Possible reasons for the hunting of Wolves
For years the wolf has been persecuted for crimes they may or may have not committed. These crimes being the killing and eating of livestock; while wolves will occasionally take the property of man, the Coyote is also responsible for these losses as well. Killing them is sometimes the solution, as long as the “problem wolf” is the killer and not some wolf passing through.
“Wolf management can be controversial, reflecting a wide range of public attitudes. We analyzed wolf management case histories representing a spectrum of approaches in Canada and the United States. During the early 20th century, wolves were considered undesirable. They were subject to persecution and were extirpated from large areas of their original range. (Musiani and Paquet)”
While killing the wolf may seem a good solution to keeping livestock safe, it does not eliminate the threat completely. Feral dogs, Cougars and Coyotes are known to kill livestock. Examination of the dead animal is one way to tell if a wolf is the culprit, as Cougars bite the back of the neck to kill, not the throat like a wolf. Sizing up the bite marks on the carcass is also a good way to see if a wolf or a dog killed the animal, since wolves are the larger canine it would make sense if the bites were larger than that of a dogs bite radius.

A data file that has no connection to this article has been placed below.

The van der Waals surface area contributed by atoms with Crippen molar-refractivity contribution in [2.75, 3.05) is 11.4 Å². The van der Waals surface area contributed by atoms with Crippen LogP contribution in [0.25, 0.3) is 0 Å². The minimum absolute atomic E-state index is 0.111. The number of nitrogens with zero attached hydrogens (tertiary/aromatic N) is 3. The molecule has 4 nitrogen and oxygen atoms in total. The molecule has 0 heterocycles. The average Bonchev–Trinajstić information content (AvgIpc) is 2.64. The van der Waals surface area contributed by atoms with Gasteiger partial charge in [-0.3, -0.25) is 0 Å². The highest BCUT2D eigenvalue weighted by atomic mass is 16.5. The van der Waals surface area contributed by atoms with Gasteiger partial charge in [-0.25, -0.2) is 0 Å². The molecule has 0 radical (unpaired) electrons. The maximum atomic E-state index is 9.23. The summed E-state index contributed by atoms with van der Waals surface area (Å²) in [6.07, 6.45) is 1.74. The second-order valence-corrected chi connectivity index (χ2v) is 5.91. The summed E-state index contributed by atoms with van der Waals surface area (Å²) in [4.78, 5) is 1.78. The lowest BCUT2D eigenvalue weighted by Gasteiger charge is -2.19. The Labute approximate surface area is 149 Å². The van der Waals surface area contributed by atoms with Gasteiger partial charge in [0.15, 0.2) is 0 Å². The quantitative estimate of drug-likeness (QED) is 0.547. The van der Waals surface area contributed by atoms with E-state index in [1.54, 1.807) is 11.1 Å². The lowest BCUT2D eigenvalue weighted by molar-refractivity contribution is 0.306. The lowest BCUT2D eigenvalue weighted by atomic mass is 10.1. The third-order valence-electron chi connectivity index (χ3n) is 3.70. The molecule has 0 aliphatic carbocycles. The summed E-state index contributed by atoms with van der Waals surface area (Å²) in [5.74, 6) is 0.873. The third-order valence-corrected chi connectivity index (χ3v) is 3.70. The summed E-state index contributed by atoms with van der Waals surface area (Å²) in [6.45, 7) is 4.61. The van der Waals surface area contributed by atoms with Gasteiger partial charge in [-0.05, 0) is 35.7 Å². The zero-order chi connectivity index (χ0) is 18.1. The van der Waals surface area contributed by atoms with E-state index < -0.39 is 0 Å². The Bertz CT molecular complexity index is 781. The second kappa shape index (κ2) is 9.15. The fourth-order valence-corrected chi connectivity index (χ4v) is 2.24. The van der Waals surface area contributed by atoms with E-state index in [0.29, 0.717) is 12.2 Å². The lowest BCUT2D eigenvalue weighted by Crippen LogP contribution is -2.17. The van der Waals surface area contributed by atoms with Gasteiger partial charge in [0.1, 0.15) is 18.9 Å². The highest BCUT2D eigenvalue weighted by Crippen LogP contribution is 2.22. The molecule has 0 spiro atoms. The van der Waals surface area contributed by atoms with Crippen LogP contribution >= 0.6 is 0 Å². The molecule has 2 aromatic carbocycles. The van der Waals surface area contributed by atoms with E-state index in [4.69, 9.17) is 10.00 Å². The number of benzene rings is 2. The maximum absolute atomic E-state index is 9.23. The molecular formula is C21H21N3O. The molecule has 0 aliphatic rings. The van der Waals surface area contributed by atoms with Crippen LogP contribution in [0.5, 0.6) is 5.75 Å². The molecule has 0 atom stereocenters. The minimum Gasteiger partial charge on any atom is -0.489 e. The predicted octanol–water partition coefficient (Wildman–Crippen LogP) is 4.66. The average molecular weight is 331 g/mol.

Killing the wolves should be the last option, since it isn’t easy to determine which particular wolf is killing livestock. Whole packs have been involved, but more than likely loners and the older variety are the culprits. Determining the culprit wolf would probably involve hours of tracking and surveillance, which no very many people have the time and patience for.
Guard dogs have been used for centuries to protect livestock, though they aren’t effective all the time. Wolves can easily kill a dog, or mate and have hybrid puppies. Most common though, is the dog not getting to the wolf in time before it kills livestock. (Hansen,...